Oil plumbed five-week lows below $88 a barrel on Monday as concerns about the health of the U.S. economy extended losses that have cut 10 percent from prices over the past two weeks.

U.S. crude fell 81 cents to $87.90 a barrel at 1:30 p.m. EST, after trading down to $87.14 earlier, well off the record high of $99.29 a barrel hit on November 21. Brent crude traded down 12 cents to $88.14 a barrel.

Oil's record rally was clipped by worries over the weakening economy in the United States and the restart of the giant Canada-U.S. Enbridge pipeline, which carries 10 percent of the world's top consumer's crude imports, following a fire last week.

The slide comes as the Organization of the Petroleum Exporting Countries gathers in Abu Dhabi to decide on output policy.

The market will be very focused on Wednesday's OPEC meeting, but we believe they are unlikely to do anything, said Mike Wittner of Societe Generale. They have the same concerns as the market -- the possibility of weakening economic growth led by the United States.

Consuming nations have urged OPEC to pump more oil to help temper shrinking inventories ahead of the Northern Hemisphere winter and to stem prices.

But OPEC ministers, who agreed this year to hike output by 500,000 barrels per day effective November 1, insist oil's surge to record highs had been driven by speculators and not by a shortfall in supplies.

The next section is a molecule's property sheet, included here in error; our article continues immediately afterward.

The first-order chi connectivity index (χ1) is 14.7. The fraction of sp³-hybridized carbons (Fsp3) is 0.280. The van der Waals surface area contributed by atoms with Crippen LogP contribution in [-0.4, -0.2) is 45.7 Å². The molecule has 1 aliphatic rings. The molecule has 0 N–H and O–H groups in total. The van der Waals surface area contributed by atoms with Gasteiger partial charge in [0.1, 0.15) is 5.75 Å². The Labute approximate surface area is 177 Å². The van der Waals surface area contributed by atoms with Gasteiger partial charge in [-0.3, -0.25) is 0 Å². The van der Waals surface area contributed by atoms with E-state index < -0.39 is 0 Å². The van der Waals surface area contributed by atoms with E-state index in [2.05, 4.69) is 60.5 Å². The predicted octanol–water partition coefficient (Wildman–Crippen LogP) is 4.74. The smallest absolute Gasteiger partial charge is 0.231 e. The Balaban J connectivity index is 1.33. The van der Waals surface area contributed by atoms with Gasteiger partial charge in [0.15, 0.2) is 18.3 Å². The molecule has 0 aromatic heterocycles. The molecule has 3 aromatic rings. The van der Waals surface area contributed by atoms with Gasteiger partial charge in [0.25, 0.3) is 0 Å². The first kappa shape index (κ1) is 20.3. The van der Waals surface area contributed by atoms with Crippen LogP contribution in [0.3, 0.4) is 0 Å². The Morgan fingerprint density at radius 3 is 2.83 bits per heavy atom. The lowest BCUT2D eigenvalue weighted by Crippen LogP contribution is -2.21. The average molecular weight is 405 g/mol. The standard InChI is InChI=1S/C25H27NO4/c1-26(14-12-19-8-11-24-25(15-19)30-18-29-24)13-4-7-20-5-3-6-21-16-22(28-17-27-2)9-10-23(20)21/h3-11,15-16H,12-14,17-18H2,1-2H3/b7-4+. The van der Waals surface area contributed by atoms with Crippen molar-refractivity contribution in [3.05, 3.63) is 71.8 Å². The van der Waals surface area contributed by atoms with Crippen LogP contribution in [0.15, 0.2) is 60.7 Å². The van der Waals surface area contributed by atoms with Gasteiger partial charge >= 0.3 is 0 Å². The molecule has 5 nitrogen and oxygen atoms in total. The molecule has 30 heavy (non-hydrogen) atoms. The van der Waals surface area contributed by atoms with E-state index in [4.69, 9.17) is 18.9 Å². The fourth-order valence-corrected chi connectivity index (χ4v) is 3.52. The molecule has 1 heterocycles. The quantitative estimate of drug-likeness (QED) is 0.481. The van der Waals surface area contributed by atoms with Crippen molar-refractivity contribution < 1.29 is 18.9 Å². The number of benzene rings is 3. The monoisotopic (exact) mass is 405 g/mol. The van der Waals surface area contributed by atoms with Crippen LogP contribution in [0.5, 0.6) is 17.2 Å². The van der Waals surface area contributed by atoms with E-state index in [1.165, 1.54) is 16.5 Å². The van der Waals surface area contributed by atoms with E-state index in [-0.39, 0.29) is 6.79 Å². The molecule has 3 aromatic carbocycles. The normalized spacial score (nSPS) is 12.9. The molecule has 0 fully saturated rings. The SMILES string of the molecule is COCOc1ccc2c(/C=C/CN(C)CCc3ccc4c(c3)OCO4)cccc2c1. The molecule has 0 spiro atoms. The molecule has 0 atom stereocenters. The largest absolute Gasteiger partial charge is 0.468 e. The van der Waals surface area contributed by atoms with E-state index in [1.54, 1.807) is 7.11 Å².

There is absolutely ample supply, Ali al-Naimi, Saudi Arabia's influential oil minister, said.

Prices slumped by $9.47 a barrel last week, the biggest nominal weekly loss ever, on the prospect of an OPEC output increase, U.S. economic fears and a rebound in the U.S. dollar.

The weak dollar has contributed to the rise that rocketed oil up about 40 percent from August to late November, before the U.S. greenback showed signs of bottoming out.

A Reuters poll early last week showed analysts expected another 500,000 bpd increase from OPEC, although oil's tumble since then may have clouded the picture.

The price collapse of last week could be seen as a lesser incentive for Saudi Arabia to sponsor a new increase, said Olivier Jakob of oil consultant Petromatrix.

OPEC's November production levels, excluding Iran and Angola, failed to reach the target set in September, when the cartel agreed to increase supplies by 500,000 bpd, a Reuters survey found.